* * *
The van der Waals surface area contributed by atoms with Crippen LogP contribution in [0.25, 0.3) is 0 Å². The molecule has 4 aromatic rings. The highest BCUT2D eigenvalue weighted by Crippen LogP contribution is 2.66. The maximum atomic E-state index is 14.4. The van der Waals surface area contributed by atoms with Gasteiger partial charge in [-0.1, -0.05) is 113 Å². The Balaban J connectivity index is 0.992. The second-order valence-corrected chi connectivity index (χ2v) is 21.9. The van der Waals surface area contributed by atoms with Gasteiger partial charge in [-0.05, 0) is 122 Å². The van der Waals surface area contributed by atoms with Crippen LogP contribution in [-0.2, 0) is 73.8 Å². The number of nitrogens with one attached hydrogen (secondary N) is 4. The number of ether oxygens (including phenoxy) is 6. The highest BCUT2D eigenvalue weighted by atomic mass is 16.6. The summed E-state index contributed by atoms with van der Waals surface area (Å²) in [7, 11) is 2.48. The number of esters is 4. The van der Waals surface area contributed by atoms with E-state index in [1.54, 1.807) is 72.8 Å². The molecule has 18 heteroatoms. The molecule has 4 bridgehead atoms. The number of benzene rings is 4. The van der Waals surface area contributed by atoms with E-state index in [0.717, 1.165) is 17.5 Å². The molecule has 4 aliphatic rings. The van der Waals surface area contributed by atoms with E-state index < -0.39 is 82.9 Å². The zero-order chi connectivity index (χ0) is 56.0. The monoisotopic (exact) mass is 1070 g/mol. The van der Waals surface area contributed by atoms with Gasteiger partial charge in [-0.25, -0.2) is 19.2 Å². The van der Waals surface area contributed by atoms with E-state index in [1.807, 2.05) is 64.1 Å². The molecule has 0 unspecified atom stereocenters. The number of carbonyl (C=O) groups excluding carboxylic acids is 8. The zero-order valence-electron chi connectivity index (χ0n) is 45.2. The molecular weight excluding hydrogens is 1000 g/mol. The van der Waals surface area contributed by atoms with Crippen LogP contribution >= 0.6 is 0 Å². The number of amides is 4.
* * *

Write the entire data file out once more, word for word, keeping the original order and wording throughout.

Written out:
The van der Waals surface area contributed by atoms with Crippen LogP contribution in [0.25, 0.3) is 0 Å². The molecule has 4 aromatic rings. The highest BCUT2D eigenvalue weighted by Crippen LogP contribution is 2.66. The maximum atomic E-state index is 14.4. The van der Waals surface area contributed by atoms with Gasteiger partial charge in [-0.1, -0.05) is 113 Å². The Balaban J connectivity index is 0.992. The second-order valence-corrected chi connectivity index (χ2v) is 21.9. The van der Waals surface area contributed by atoms with Gasteiger partial charge in [-0.05, 0) is 122 Å². The van der Waals surface area contributed by atoms with Crippen LogP contribution in [-0.2, 0) is 73.8 Å². The number of nitrogens with one attached hydrogen (secondary N) is 4. The number of ether oxygens (including phenoxy) is 6. The highest BCUT2D eigenvalue weighted by atomic mass is 16.6. The summed E-state index contributed by atoms with van der Waals surface area (Å²) in [7, 11) is 2.48. The number of esters is 4. The van der Waals surface area contributed by atoms with E-state index in [1.54, 1.807) is 72.8 Å². The molecule has 18 heteroatoms. The molecule has 4 bridgehead atoms. The number of benzene rings is 4. The van der Waals surface area contributed by atoms with E-state index in [0.717, 1.165) is 17.5 Å². The molecule has 4 aliphatic rings. The van der Waals surface area contributed by atoms with E-state index < -0.39 is 82.9 Å². The zero-order chi connectivity index (χ0) is 56.0. The monoisotopic (exact) mass is 1070 g/mol. The van der Waals surface area contributed by atoms with Gasteiger partial charge in [-0.25, -0.2) is 19.2 Å². The van der Waals surface area contributed by atoms with E-state index in [1.807, 2.05) is 64.1 Å². The molecule has 0 unspecified atom stereocenters. The number of carbonyl (C=O) groups excluding carboxylic acids is 8. The zero-order valence-electron chi connectivity index (χ0n) is 45.2. The molecular weight excluding hydrogens is 1000 g/mol. The van der Waals surface area contributed by atoms with Crippen LogP contribution >= 0.6 is 0 Å². The number of amides is 4.